I've been busy typing, typing, typing (yes, still...it never ends!).
I thought it would only be fair to share something that I've typed up.
Here's a scene from my new book, tentatively titled Circles Within Circles. It's about sisters, family, community, and hope. I'm in love with it so far...
There must have been times when I was the focus on the family. Photo albums and shaky videos proved that, as my first steps, words and smiles were recorded. But I don’t remember it. My earliest memories are of my mom holding Amelia in her arms, a little baby crying and demanding everything one could possibly provide. I slipped through the cracks unnoticed; Amelia was my mother’s darling. Amelia was adored starting from the day she was born, when my parents brought her home bundled in a blue and white quilt my mom had hand stitched, the exact opposite of the hospital issued blanket I had been wrapped in that Hound Dog now uses.
Once, when we were young, the two of us went with my mom to a craft show in the basement of our church. It was hot and sweat rolled down my stomach, pooling in my belly button and leaving a wet circle on my tee-shirt. I was in cutoff jeans shorts, tight and pushing against my skin. It seemed like my jeans were always strangling my belly. I was chubby, although my mom referred to it as, “pleasingly plump,” telling everyone that I had just not started my growth spurt yet.
Amelia had on a ruffled sun dress my mom made. She was always sewing dresses for my sister; a pink flowered one that billowed out as she twirled, tulle skirts stiff like ballerina’s tutu and a satin skirt cut in jagged pastel colored strips, pieced together with a belt of sequins so she looked like a fairy. That day, Amelia’s sun dress tied in two bows at the shoulder just like the two bows that hung from her braids.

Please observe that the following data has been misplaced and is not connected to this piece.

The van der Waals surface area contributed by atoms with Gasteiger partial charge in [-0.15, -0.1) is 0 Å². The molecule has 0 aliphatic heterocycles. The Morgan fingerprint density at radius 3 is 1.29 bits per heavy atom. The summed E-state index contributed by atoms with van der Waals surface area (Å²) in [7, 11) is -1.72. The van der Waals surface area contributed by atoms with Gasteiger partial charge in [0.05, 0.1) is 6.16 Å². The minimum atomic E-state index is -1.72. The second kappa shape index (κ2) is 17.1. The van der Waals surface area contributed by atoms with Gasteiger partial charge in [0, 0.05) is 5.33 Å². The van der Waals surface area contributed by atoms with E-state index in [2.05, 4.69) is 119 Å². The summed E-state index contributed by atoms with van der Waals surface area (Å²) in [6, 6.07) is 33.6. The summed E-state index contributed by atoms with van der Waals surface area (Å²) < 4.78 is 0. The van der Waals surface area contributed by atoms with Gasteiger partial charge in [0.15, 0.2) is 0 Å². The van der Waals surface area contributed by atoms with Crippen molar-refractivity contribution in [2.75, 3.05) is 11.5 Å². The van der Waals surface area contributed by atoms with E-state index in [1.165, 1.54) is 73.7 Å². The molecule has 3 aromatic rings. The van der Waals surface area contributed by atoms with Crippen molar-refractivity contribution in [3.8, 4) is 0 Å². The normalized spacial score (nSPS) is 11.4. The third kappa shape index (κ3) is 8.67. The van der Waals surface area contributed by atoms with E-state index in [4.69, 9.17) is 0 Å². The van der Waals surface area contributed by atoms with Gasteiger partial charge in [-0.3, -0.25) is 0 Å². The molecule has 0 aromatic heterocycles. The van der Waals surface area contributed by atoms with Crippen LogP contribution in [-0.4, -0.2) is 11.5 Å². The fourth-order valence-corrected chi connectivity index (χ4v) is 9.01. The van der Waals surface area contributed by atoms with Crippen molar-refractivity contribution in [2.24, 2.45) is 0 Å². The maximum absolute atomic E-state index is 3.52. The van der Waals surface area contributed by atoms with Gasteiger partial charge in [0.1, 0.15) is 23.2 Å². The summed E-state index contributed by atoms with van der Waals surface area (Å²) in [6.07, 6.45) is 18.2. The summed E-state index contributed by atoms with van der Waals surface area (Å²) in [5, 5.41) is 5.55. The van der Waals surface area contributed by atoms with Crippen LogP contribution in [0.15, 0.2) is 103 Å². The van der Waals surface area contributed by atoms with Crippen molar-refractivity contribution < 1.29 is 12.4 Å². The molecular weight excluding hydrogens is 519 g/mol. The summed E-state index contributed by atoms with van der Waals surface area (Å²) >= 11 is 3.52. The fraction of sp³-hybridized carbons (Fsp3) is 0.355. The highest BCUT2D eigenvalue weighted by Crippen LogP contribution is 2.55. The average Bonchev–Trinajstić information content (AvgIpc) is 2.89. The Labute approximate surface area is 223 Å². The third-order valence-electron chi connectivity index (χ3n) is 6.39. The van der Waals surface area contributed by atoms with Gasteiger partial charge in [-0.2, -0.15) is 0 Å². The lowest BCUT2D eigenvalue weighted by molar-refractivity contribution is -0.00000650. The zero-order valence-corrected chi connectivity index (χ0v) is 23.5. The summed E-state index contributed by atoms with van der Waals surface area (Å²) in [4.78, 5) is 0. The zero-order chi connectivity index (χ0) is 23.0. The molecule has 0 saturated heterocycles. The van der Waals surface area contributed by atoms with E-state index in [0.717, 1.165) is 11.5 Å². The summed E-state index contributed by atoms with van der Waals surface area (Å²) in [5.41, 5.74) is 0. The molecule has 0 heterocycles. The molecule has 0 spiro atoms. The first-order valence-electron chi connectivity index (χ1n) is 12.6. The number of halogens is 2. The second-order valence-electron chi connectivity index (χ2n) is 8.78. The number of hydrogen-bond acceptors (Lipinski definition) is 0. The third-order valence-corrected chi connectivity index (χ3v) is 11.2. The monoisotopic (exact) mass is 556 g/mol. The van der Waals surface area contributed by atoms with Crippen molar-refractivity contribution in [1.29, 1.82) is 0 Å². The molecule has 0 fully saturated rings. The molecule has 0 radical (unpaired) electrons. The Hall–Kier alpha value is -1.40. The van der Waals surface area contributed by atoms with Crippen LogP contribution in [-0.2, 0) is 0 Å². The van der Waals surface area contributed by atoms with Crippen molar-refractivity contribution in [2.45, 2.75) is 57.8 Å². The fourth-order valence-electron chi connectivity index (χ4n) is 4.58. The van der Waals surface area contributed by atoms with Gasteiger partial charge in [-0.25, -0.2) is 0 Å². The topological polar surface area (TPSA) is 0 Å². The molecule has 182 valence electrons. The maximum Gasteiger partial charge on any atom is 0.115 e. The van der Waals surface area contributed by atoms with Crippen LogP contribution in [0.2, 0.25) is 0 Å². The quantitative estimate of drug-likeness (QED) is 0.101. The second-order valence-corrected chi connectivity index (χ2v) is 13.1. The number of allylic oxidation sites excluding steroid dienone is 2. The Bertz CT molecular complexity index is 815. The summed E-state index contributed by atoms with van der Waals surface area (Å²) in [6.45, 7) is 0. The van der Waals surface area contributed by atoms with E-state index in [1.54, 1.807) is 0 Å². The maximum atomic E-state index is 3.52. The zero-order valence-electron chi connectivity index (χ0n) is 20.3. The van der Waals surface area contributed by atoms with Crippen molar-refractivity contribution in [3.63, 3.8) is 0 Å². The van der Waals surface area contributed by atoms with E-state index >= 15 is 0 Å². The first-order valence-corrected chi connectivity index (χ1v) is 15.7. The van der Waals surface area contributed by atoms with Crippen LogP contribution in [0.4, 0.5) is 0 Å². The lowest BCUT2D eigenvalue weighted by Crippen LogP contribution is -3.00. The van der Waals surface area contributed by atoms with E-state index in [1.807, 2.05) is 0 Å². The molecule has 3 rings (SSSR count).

We walked up and down the aisles constructed of card tables full of home made crafts; knitted potholders, bead jewelry and bags of wood chips sprayed with cologne and called potpourri. I stopped at a table full of clay charms. Little trinkets lay out on the table strung on metal chains. I was holding one, a panda with a tiny red heart over its chest, when the old man selling them walked out from behind the table.
“Aren’t you a beautiful girl,” he said and I looked up and for a brief second thought that he was talking to me, ashamed of my mistake when I saw him looking at Amelia. “Where did you get all those freckles?”
Amelia smiled up at him, while I clutched the panda tight around my hand so that just the chain was hanging down. My mom was busy looking at a booth further down filled with candles. I wanted to put the necklace in my pocket and run away to the playground outside and hide in the tunnel, fastening the necklace around my neck.
“A pretty girl deserves a pretty necklace,” he said turning back towards the table. “What do you say I give you this necklace?” He selected a little brown deer with white spots on its back just like Bambi. Amelia nodded and he opened the chain, putting it on her.
I pushed forward so I was right next to Amelia. I opened my hand, letting him see the panda that I loved. He grabbed it and I waited for him to drape it around my neck like he did with Amelia. “Oh, we need to make sure we pay for stuff we want, not just take it.” He placed it back on the table taking time to straighten it out nice and neat.
“There you are, girls,” my mom said coming up to us and ushering us along. I turned back to look at the panda necklace sitting on the table and then at my sister, with the little brown deer lying on her slim neck above the dress my mom made for her.